Tuesday, June 29, 2010



Application enhancements allow customers to enhance their application functions. Customer exits are preplanned by SAP and generally consist of several components.

Application enhancements are inactive when delivered and can be completed and activated by customers as they are needed.

Application enhancement characteristics:

Each enhancement provides you with a set of preplanned, precisely defined functions.

Each interface between SAP and customer functions is clearly defined.

As a customer, you do not need in-depth knowledge of how to implement SAP applications.

You do not need to adjust enhancements at upgrade because of new functions that SAP has developed.

The SAP application programmer creates SAP enhancements from function module exits, menu exits and screen exits. A management function is provided for this purpose (transaction code SMOD).

Customers are given a catalog containing an overview of existing SAP enhancements. They can then combine the SAP enhancements they want into an enhancement project using transaction CMOD.

SAP enhancements are made up of component parts. These components include function module exits, menu exits, and screen exits. A specific component may be used only once in a single SAP enhancement (this guarantees the uniqueness of SAP enhancements).

Customer enhancement projects consist of SAP enhancements. Each individual SAP enhancement may be used only once in a single customer enhancement program (this guarantees the uniqueness of a customer project).

The SAP application programmer plans possible application enhancements in an application and defines the necessary components. These components are combined in SAP enhancements.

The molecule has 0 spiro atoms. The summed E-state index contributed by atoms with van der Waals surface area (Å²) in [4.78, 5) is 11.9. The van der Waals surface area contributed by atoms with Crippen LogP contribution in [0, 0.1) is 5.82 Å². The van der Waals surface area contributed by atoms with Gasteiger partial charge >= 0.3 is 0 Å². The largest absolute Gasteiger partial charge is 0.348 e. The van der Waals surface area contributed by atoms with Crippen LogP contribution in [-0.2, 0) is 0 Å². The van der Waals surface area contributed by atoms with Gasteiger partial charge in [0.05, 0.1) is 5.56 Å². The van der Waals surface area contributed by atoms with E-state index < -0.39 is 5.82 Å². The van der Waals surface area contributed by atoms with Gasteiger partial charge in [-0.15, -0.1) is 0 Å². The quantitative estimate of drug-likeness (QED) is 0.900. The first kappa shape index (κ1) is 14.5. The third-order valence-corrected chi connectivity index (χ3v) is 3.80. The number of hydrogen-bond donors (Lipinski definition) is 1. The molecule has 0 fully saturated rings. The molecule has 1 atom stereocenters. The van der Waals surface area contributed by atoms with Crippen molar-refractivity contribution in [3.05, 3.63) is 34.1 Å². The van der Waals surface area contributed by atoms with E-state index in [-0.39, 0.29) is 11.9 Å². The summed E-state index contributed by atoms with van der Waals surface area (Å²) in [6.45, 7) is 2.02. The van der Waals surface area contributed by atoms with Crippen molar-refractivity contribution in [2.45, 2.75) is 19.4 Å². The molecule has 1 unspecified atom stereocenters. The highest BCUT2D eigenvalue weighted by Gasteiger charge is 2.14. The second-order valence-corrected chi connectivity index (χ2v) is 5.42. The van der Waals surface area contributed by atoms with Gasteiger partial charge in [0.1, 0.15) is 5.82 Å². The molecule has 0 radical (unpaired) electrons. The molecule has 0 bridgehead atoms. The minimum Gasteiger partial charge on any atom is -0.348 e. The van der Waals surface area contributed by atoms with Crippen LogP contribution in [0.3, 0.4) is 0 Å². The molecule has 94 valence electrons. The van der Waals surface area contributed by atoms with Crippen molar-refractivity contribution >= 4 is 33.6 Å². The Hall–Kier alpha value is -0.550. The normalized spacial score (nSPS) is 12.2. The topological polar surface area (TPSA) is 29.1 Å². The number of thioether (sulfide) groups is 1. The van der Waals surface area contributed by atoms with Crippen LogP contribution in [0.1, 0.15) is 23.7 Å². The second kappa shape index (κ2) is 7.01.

The programmers document their enhancements as best they can, so that customers can implement the enhancements without having to analyze program source code or screen source code.

First, create an enhancement project and then choose the SAP enhancements that you want to use.

Next, edit your individual components using the project management function and document the entire enhancement project.

Finally, activate the enhancement project. This activates all of the project's component parts.

Transaction CMOD starts the project management function. You must give your enhancement project a name. SAP recommends that you think up a naming convention for all of your projects.

You can, for example, include the project's transaction or module pool in its name. All enhancement project names must be unique.

Next, go to the project's attributes and enter a short text describing the enhancement project. The system inserts the entire project's other attributes (such as created by, created on, or status).

Use the project management function to assign SAP enhancements to customer enhancement projects. Enter the names of the SAP enhancements you want to use on the appropriate screen.

The search function gives you a catalog-like overview of existing SAP enhancements. From there you can select those enhancements that are of interest to you.

Use the product management function to edit the components of your enhancement project.

Depending on whether the component you are editing is a function module, a menu entry, or a SUB SCREEN, you branch to either the Function Builder, a dialog box for entering menu entries, or to the Screen Painter.

Activation of an enhancement project affects all of its components. After it has been activated successfully, the project has the status active.